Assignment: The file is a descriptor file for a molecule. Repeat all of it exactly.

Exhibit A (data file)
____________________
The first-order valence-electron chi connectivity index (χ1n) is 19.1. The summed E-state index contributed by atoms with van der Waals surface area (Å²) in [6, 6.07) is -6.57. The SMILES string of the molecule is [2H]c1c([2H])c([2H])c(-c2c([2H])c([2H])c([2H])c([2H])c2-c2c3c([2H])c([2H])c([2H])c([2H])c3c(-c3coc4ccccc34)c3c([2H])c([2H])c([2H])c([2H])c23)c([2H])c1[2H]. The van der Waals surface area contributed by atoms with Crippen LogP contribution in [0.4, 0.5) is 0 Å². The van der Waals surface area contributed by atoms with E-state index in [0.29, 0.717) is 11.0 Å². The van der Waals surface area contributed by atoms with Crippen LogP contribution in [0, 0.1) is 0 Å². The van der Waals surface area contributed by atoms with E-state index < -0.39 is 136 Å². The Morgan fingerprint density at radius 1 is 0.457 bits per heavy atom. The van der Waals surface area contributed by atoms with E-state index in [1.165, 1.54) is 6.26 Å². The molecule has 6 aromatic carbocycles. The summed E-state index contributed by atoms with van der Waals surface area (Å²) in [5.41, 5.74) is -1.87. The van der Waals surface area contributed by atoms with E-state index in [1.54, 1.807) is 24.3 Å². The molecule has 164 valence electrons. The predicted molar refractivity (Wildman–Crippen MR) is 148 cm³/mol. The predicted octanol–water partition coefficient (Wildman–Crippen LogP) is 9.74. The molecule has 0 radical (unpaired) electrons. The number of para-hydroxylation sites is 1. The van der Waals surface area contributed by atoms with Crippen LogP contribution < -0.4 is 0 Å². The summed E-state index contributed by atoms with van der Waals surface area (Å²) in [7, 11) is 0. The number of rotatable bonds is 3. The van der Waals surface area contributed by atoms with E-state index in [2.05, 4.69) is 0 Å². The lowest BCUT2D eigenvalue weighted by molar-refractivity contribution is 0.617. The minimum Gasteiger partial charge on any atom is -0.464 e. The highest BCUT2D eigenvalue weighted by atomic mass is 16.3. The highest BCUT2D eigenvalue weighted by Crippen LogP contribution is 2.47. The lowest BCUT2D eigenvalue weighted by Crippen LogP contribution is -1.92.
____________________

The first-order valence-electron chi connectivity index (χ1n) is 19.1. The summed E-state index contributed by atoms with van der Waals surface area (Å²) in [6, 6.07) is -6.57. The SMILES string of the molecule is [2H]c1c([2H])c([2H])c(-c2c([2H])c([2H])c([2H])c([2H])c2-c2c3c([2H])c([2H])c([2H])c([2H])c3c(-c3coc4ccccc34)c3c([2H])c([2H])c([2H])c([2H])c23)c([2H])c1[2H]. The van der Waals surface area contributed by atoms with Crippen LogP contribution in [0.4, 0.5) is 0 Å². The van der Waals surface area contributed by atoms with E-state index in [0.29, 0.717) is 11.0 Å². The van der Waals surface area contributed by atoms with Crippen LogP contribution in [0, 0.1) is 0 Å². The van der Waals surface area contributed by atoms with E-state index < -0.39 is 136 Å². The Morgan fingerprint density at radius 1 is 0.457 bits per heavy atom. The van der Waals surface area contributed by atoms with E-state index in [1.165, 1.54) is 6.26 Å². The molecule has 6 aromatic carbocycles. The summed E-state index contributed by atoms with van der Waals surface area (Å²) in [5.41, 5.74) is -1.87. The van der Waals surface area contributed by atoms with E-state index in [1.54, 1.807) is 24.3 Å². The molecule has 164 valence electrons. The predicted molar refractivity (Wildman–Crippen MR) is 148 cm³/mol. The predicted octanol–water partition coefficient (Wildman–Crippen LogP) is 9.74. The molecule has 0 radical (unpaired) electrons. The number of para-hydroxylation sites is 1. The van der Waals surface area contributed by atoms with Crippen LogP contribution < -0.4 is 0 Å². The summed E-state index contributed by atoms with van der Waals surface area (Å²) in [7, 11) is 0. The number of rotatable bonds is 3. The van der Waals surface area contributed by atoms with E-state index in [2.05, 4.69) is 0 Å². The lowest BCUT2D eigenvalue weighted by molar-refractivity contribution is 0.617. The minimum Gasteiger partial charge on any atom is -0.464 e. The highest BCUT2D eigenvalue weighted by atomic mass is 16.3. The highest BCUT2D eigenvalue weighted by Crippen LogP contribution is 2.47. The lowest BCUT2D eigenvalue weighted by Crippen LogP contribution is -1.92.